Explore Winter in Your Botanical Sketchbook | Anne Butera | Skillshare

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Explore Winter in Your Botanical Sketchbook

teacher avatar Anne Butera, Artist. Instigating creativity and joy.

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Taught by industry leaders & working professionals
Topics include illustration, design, photography, and more

Watch this class and thousands more

Get unlimited access to every class
Taught by industry leaders & working professionals
Topics include illustration, design, photography, and more

Lessons in This Class

    • 1.



    • 2.



    • 3.

      Go Outside


    • 4.



    • 5.

      The Colors of Winter


    • 6.

      Winter Skies


    • 7.



    • 8.

      Birch Bark


    • 9.

      Tracks in Snow


    • 10.

      Coneflower Skeletons


    • 11.

      Sweet Peas


    • 12.



    • 13.

      Your Sketchbook


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About This Class

Winter is my least favorite season. My inspiration comes from blooming flowers in the garden. In winter the garden is dead and sleeping and I often feel uninspired and sometimes even creatively blocked or stuck during the winter months.

In this class I hope to challenge you (and myself) to get outside and to find inspiration in nature and in the pages of your sketchbook.

No matter the season nature holds inspiration for your art and possible subjects for your botanical sketchbook. Let's discover it!



  • Be open to and discover inspiration in the natural world no matter what the season. Look for:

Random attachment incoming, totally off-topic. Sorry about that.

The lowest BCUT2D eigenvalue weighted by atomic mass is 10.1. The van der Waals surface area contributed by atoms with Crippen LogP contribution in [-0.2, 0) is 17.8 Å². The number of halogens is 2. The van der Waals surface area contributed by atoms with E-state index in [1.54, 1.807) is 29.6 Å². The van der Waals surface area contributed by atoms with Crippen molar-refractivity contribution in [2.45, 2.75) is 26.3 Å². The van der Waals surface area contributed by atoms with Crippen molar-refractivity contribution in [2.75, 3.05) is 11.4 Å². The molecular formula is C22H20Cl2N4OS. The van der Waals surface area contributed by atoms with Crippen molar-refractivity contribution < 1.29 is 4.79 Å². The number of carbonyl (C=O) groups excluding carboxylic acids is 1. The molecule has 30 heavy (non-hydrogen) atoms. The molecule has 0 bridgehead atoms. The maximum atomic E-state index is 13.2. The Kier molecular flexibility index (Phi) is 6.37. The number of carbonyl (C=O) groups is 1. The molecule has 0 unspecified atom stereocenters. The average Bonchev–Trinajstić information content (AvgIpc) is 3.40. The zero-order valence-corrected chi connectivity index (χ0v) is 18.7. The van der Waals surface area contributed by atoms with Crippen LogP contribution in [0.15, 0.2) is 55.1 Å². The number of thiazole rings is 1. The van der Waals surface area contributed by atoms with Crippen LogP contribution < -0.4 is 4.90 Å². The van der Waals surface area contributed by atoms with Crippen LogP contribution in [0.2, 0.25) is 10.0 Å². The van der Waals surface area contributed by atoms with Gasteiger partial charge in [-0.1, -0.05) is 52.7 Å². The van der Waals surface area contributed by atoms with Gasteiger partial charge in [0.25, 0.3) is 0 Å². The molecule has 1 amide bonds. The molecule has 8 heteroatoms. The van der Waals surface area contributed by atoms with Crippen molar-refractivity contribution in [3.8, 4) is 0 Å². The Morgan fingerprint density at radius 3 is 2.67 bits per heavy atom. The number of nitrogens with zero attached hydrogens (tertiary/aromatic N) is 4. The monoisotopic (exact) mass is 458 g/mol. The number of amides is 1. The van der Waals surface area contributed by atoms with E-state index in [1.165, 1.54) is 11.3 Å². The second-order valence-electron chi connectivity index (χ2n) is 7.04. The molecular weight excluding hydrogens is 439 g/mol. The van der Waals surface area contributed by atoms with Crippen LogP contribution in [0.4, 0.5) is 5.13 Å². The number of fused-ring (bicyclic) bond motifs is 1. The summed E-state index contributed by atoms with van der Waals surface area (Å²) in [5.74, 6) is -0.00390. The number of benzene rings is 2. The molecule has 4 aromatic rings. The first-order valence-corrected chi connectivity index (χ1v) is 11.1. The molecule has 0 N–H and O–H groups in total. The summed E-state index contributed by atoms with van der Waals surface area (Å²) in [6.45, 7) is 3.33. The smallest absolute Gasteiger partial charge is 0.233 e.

• Color
    • Shapes
    • Textures
  • Let go of perfectionism and any pressure to create “perfect looking pages”.
  • Look at sketchbooks as a place to explore, experiment, play, be curious and have fun.
  • Be willing to break the “rules” in order to embrace inspiration and generate ideas.
  • Play with different media and learn which materials will work best for creating botanical sketchbook pages.
  • Learn to capture the beauty of the season in a very low-pressure way by creating simple spreads of colorful, nature-inspired swatches.
  • Mix and match colors with watercolor on your palette.
  • Learn wet on wet techniques with watercolor to allow colors to mix on paper.
  • Learn how to paint tiny watercolor skies.
  • Play with collage and create a messy, 3-D, mixed media piece.
  • Begin playing with gouache.
  • Begin playing with acrylic craft paint.
  • Layer wet paint over dry.
  • Learn how to think about the composition of your sketchbook pages and what combinations of objects create the most eye-catching displays. Discover simple tricks to help you plan out your page before you start painting without having to create a pencil sketch first.
  • Gain confidence creating in your sketchbook by starting with very simple pages and working up to more complex compositions.
  • Mix media in your sketchbook.
  • Use a long, pointed round brush to paint tiny, fine lines.
  • Be playful with your pages.
  • Begin playing with colored pencils.
  • Use hand lettering in your sketchbook pages.
  • Learn how to protect the pages in your sketchbook and keep a smooth surface on subsequent pages after a bulky collage.

Meet Your Teacher

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Anne Butera

Artist. Instigating creativity and joy.

Top Teacher

I'm a full-time artist, art educator and writer, but for a long time I believed I wasn't good at art and could never be an artist.

The beginning of my story might sound similar to yours. When I was a child I loved to make things, but as I grew up I "learned" I wasn't good at art and stopped making it.

But that wasn't the end of my story.

I love teaching on Skillshare because through my classes I can help YOU reclaim YOUR creativity. I know what it's like to yearn to make art but not know where to start.

Are you ready to begin rewriting your story?